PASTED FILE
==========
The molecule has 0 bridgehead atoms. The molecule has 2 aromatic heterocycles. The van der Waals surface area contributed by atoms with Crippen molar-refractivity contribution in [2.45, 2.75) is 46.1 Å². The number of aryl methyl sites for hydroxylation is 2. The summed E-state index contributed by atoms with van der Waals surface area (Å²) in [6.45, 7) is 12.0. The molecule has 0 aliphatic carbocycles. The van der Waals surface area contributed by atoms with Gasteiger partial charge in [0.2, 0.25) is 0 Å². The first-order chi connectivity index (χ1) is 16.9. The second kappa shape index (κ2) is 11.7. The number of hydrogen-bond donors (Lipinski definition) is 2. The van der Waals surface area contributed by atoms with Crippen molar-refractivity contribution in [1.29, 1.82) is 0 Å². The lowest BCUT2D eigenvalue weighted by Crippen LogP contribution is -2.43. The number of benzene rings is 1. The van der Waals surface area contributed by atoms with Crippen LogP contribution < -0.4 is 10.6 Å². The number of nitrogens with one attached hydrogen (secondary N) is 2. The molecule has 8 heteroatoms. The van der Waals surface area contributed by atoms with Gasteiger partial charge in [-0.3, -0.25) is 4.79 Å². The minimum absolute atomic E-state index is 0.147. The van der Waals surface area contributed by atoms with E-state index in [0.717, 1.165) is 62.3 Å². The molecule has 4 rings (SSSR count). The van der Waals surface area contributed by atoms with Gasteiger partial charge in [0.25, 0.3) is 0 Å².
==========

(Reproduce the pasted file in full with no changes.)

The molecule has 0 bridgehead atoms. The molecule has 2 aromatic heterocycles. The van der Waals surface area contributed by atoms with Crippen molar-refractivity contribution in [2.45, 2.75) is 46.1 Å². The number of aryl methyl sites for hydroxylation is 2. The summed E-state index contributed by atoms with van der Waals surface area (Å²) in [6.45, 7) is 12.0. The molecule has 0 aliphatic carbocycles. The van der Waals surface area contributed by atoms with Gasteiger partial charge in [0.2, 0.25) is 0 Å². The first-order chi connectivity index (χ1) is 16.9. The second kappa shape index (κ2) is 11.7. The number of hydrogen-bond donors (Lipinski definition) is 2. The van der Waals surface area contributed by atoms with Crippen molar-refractivity contribution in [1.29, 1.82) is 0 Å². The lowest BCUT2D eigenvalue weighted by Crippen LogP contribution is -2.43. The number of benzene rings is 1. The van der Waals surface area contributed by atoms with Crippen LogP contribution < -0.4 is 10.6 Å². The number of nitrogens with one attached hydrogen (secondary N) is 2. The molecule has 8 heteroatoms. The van der Waals surface area contributed by atoms with Gasteiger partial charge in [-0.3, -0.25) is 4.79 Å². The minimum absolute atomic E-state index is 0.147. The van der Waals surface area contributed by atoms with E-state index in [0.717, 1.165) is 62.3 Å². The molecule has 4 rings (SSSR count). The van der Waals surface area contributed by atoms with Gasteiger partial charge in [0.25, 0.3) is 0 Å².